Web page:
There are limited retail and attractions, however, I would never give up our small-town community altruism to have those things. I guess I wouldn’t change anything.

Denver, CO
What are things you like?

I love the fact that Denver has so many days of sunshine. There are also an abundance of choices from mountains to rivers to go outside and enjoy nature.

What are things you would like to change?

Traffic. 😔

Mumbai, India
What are things you like?

The art and culture the city has to offer, whether it’s the architecture or the Bollywood film industry. There is a lot of heritage that can be seen all over the city, and a lot of food!

What are things you would like to change?

The city planning could definitely be improved, which would help with the traffic all over the city. There is also a lot of littering all over the city.

Chicago, IL
What are things you like?

There are 70+ neighborhoods in the city, and each one is so distinct and has so many different things to explore and do. There is food from all over the world in the city, it is so easy to find any cuisine. The art and culture the city has to offer range from museums and galleries to architecture.

What are things you would like to change?

The weather!! It can get very cold in the winter, and during spring the weather fluctuates from warm to cold every two days.

Memphis, Tennessee
What are things you like?

I love that there is always something to do in Memphis!  We have so many beautiful parks, great restaurants, exciting events at the river, and professional games and tournaments.

The best things about Memphis are the Blues on Beale Street and the BBQ. 

What are things you would like to change?

Our roads are in really bad shape and need repair, and our public transportation is horrible. 

Very high rates of unemployment and violent crime

The Top places where ID people wish to go after COVID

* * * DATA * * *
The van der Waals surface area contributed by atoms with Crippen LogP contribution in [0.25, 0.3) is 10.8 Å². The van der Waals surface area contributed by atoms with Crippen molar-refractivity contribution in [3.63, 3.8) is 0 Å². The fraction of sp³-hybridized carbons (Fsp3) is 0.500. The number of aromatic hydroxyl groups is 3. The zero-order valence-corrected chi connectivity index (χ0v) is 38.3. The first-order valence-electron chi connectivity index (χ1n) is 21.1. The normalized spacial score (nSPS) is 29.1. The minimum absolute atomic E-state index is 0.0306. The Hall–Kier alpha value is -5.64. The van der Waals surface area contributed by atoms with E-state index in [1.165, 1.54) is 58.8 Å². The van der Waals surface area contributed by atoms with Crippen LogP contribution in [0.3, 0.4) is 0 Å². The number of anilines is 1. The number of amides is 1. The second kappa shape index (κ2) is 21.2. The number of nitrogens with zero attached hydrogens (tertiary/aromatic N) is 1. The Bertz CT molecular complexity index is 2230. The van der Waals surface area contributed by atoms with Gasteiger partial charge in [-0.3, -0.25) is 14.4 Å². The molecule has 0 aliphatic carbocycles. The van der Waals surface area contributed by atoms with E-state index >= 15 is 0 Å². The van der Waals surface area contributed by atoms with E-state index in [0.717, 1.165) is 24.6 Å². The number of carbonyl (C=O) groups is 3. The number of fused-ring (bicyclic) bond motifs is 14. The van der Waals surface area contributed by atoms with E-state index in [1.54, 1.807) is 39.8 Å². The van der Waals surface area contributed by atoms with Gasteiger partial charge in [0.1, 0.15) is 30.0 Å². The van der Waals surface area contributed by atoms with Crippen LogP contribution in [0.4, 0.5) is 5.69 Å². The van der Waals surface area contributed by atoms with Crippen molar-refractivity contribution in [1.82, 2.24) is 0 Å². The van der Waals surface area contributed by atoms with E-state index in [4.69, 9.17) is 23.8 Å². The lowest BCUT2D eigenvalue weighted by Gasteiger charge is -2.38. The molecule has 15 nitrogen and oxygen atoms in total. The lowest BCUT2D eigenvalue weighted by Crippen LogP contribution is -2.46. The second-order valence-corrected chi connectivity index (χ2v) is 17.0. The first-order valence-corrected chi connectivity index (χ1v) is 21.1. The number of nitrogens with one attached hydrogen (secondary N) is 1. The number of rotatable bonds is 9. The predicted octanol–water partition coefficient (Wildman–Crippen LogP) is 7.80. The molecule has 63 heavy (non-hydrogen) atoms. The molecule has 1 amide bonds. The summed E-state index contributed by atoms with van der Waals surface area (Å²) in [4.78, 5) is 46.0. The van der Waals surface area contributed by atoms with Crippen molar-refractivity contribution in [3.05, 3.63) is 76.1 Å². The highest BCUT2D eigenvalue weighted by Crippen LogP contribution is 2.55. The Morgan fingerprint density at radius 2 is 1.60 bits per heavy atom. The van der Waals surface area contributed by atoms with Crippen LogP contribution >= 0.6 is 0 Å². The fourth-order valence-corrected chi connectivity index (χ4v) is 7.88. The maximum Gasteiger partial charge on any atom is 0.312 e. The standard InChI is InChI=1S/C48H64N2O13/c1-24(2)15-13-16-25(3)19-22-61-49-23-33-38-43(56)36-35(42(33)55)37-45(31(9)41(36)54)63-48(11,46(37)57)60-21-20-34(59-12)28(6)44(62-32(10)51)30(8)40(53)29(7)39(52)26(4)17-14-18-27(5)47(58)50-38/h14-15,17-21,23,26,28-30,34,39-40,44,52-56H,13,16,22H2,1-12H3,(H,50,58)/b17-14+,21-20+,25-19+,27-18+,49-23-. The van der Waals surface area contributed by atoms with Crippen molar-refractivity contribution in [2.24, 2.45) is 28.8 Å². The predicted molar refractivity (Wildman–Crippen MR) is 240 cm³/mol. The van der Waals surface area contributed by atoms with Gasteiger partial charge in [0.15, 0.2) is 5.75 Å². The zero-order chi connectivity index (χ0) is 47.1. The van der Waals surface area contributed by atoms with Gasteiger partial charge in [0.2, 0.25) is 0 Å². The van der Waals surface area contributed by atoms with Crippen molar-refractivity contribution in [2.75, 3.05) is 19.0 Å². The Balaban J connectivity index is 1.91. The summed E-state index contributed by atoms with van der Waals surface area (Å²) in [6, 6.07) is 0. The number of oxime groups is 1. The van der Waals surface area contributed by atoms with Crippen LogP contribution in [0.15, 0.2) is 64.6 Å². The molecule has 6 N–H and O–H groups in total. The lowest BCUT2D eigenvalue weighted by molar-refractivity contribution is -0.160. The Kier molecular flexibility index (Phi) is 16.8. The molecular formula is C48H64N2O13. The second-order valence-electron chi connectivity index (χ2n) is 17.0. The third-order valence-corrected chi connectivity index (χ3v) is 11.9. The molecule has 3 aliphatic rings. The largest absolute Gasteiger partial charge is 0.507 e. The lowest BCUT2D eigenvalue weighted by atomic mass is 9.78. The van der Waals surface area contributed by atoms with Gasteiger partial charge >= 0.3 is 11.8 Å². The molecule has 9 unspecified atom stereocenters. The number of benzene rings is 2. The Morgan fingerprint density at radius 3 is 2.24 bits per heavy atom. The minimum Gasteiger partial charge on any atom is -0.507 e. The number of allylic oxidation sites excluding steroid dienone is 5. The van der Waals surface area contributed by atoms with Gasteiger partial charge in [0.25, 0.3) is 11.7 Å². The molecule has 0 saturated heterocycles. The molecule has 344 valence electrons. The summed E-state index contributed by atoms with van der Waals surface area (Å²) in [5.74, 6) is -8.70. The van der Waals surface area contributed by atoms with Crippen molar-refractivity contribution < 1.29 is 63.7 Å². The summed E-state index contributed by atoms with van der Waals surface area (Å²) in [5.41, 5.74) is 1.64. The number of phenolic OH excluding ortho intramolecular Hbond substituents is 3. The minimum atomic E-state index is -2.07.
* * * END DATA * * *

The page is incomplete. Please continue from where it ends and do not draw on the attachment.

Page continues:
The Top places where ID people wish to go after COVID 1920 1277 proplight

The current COVID situation has effected everyone.  over the last year, people have stayed very close to home, with few opportunities to experience the wider world. However, it is April now, the hope of seeing some of the places people have missed is growing.

Most people feel the situation is improving or at least not as serious as it was in the last year. I interviewed several students at the Institute of Design, (IIT) in Chicago. Let’s see where they want to go and some of their concerns. 

Meet ID people
Elizabeth C. Engele

M.Des + Foundation

San Francisco

Bungaku Edward Kure

M.Des + MBA

Disney Caribbean Cruise

Samar Anwar

M.Des + Foundation

Northern Pakistan + Morocco

Vaaibhav Bhardwaj (VB)


Melbourne, Australia

Shinichiro Kuwahara

M.Des + Foundation

A baseball game

1. San Francisco
Why there?

I lived there for a year after graduating from undergrad (2015 – 2016) and have several friends in the City that I care about.  There are lots of adventures (hiking, beach, etc.) that aren’t offered in the midwest.  I had a plane ticket to go in March 2020 when the pandemic started, but wasn’t able to go.

Why can’t you get there?

I could go now, but I don’t think it’d be worth it.  I don’t want to burden my friends with meeting up if they are not comfortable. I think the restaurants are still closed. I’m in school so the costs (financial and time) dont make sense right now.  I’d rather wait until things open up, feel comfortable seeing old friends and hopefully bring a travel partner!